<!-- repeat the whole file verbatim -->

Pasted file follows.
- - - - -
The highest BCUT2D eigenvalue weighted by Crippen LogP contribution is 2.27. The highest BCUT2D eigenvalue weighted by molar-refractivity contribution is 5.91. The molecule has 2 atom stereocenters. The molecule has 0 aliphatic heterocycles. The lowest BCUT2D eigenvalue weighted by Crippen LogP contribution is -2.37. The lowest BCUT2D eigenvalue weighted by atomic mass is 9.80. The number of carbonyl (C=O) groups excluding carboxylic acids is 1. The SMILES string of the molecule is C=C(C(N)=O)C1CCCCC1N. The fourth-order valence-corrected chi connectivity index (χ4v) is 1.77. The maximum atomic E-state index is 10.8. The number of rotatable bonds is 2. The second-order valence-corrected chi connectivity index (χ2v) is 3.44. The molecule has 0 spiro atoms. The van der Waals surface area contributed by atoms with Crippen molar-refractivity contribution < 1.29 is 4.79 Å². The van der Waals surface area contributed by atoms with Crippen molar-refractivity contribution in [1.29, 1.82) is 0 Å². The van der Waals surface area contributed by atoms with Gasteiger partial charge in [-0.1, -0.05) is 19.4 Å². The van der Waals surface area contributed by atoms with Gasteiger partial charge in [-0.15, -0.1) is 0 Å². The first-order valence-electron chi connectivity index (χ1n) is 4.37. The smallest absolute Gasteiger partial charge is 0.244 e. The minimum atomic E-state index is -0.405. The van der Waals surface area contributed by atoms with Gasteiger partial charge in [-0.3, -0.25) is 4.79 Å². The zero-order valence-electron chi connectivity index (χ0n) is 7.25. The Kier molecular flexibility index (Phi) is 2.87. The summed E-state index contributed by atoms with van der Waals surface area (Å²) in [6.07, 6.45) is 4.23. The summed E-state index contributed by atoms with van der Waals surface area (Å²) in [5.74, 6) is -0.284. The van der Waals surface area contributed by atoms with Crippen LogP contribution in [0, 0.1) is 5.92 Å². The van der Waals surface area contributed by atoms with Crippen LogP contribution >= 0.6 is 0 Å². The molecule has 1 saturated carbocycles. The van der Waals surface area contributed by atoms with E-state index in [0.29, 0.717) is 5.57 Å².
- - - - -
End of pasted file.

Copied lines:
The highest BCUT2D eigenvalue weighted by Crippen LogP contribution is 2.27. The highest BCUT2D eigenvalue weighted by molar-refractivity contribution is 5.91. The molecule has 2 atom stereocenters. The molecule has 0 aliphatic heterocycles. The lowest BCUT2D eigenvalue weighted by Crippen LogP contribution is -2.37. The lowest BCUT2D eigenvalue weighted by atomic mass is 9.80. The number of carbonyl (C=O) groups excluding carboxylic acids is 1. The SMILES string of the molecule is C=C(C(N)=O)C1CCCCC1N. The fourth-order valence-corrected chi connectivity index (χ4v) is 1.77. The maximum atomic E-state index is 10.8. The number of rotatable bonds is 2. The second-order valence-corrected chi connectivity index (χ2v) is 3.44. The molecule has 0 spiro atoms. The van der Waals surface area contributed by atoms with Crippen molar-refractivity contribution < 1.29 is 4.79 Å². The van der Waals surface area contributed by atoms with Crippen molar-refractivity contribution in [1.29, 1.82) is 0 Å². The van der Waals surface area contributed by atoms with Gasteiger partial charge in [-0.1, -0.05) is 19.4 Å². The van der Waals surface area contributed by atoms with Gasteiger partial charge in [-0.15, -0.1) is 0 Å². The first-order valence-electron chi connectivity index (χ1n) is 4.37. The smallest absolute Gasteiger partial charge is 0.244 e. The minimum atomic E-state index is -0.405. The van der Waals surface area contributed by atoms with Gasteiger partial charge in [-0.3, -0.25) is 4.79 Å². The zero-order valence-electron chi connectivity index (χ0n) is 7.25. The Kier molecular flexibility index (Phi) is 2.87. The summed E-state index contributed by atoms with van der Waals surface area (Å²) in [6.07, 6.45) is 4.23. The summed E-state index contributed by atoms with van der Waals surface area (Å²) in [5.74, 6) is -0.284. The van der Waals surface area contributed by atoms with Crippen LogP contribution in [0, 0.1) is 5.92 Å². The van der Waals surface area contributed by atoms with Crippen LogP contribution >= 0.6 is 0 Å². The molecule has 1 saturated carbocycles. The van der Waals surface area contributed by atoms with E-state index in [0.29, 0.717) is 5.57 Å².